"Aside from reducing productivity, micromanagement can also be detrimental to employee motivation and can cause talented employees to want to go elsewhere," said Vic Mahadevan, CEO of restaurant loyalty and insights platform Punchh. "To micromanage someone implies a lack of trust. In an environment of trust, employees have the freedom to explore, innovate and create, and yes, occasionally make mistakes. Mistakes, however, should be viewed as learning opportunities where new discoveries are made and great lessons [are] learned."
Acting without team input
Leadership decisions often need to be made quickly and effectively, especially when someone higher up the ladder gives the directive. But if you initiate something that affects your team members, without asking for their thoughts, they probably won't be too happy about it.
"If people are in an environment where they feel they have a voice and can contribute to decisions, they feel more invested," Humphrey said. "If people [don't feel like they're being] heard, they won't have as much buy-in because you didn't get their opinion on the process change before you rolled it out."
Even if your employees can't have direct input in the decision, the least you can do is keep them in the loop about what's happening. Joe Schumacher, CEO of Goddard Systems Inc., advised transparency above all else when it comes to your team communications.
"Staying tight-lipped about your organization's strategic goals, decisions, progress and setbacks is a huge mistake," Schumacher said. "Open communication helps cultivate transparency so that employees have a clear understanding of where the organization is headed, why it's headed there and how they can help. Keeping employees informed is an excellent way to increase their engagement and productivity while providing them with a sense of validation."
Providing minimal or no feedback
Your employees want to know where they stand with you. A recent survey by The Office Club found that a supervisor's acknowledgment of progress is the No. 1 factor (29 percent) that motivates workers, so it's important to prioritize regular check-ins and meetings with your staff for this purpose. If you're managing a large team, it can be difficult to provide individual feedback all the time, but when you don't, employees may get the sense that their accomplishments are going unnoticed.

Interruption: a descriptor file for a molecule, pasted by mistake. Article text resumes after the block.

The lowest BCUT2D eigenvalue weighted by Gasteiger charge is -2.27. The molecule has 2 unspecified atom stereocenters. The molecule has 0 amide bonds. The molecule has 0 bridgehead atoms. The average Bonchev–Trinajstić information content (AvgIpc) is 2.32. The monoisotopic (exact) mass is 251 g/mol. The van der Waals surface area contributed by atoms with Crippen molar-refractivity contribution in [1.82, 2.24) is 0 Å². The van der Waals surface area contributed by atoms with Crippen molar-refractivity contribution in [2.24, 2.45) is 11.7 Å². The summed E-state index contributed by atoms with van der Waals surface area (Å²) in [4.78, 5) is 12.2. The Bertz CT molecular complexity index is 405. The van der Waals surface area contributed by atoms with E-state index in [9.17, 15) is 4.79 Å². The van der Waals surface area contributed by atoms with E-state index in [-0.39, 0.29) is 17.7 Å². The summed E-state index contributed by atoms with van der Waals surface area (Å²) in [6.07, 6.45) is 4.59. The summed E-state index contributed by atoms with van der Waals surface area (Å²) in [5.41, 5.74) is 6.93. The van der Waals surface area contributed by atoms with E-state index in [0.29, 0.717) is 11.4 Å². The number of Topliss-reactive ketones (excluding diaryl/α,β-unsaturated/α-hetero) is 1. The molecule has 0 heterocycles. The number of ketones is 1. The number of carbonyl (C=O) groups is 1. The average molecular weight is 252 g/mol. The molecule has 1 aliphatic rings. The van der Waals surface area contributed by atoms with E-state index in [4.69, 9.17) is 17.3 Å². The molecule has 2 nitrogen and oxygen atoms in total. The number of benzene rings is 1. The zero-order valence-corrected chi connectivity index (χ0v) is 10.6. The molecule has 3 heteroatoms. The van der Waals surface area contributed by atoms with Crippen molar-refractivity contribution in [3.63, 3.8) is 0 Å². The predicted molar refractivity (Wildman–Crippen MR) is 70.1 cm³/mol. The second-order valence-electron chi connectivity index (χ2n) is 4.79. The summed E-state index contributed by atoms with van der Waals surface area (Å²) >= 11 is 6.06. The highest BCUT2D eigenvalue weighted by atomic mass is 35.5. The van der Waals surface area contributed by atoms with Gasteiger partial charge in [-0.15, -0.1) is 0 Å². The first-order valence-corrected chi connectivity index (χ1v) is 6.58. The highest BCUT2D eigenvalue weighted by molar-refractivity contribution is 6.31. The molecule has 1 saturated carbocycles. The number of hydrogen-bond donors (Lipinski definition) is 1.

"[Some companies] rely too heavily upon the annual performance review as the driver for giving feedback and developing talent," Sandhir told Business News Daily. "Many employees walk into the annual performance review with a mind-set of confrontation based on arbitrary ratings and infrequent feedback. Leaders can drive greater engagement and productivity by focusing on improving the quality and frequency of coaching conversations."
Sandhir also noted that encouraging a culture of feedback — not just from you, but from peers, other executives and cross-department co-workers — can help employees get the recognition they need even when you're not available.
"Businesses need to facilitate a way for employees to recognize their team members for a job well done," Sandhir said. "By allowing peer-to-peer, top-down and bottom-up recognition, all team members will know when their colleagues are grateful for them and how their achievements align to the values of the organization."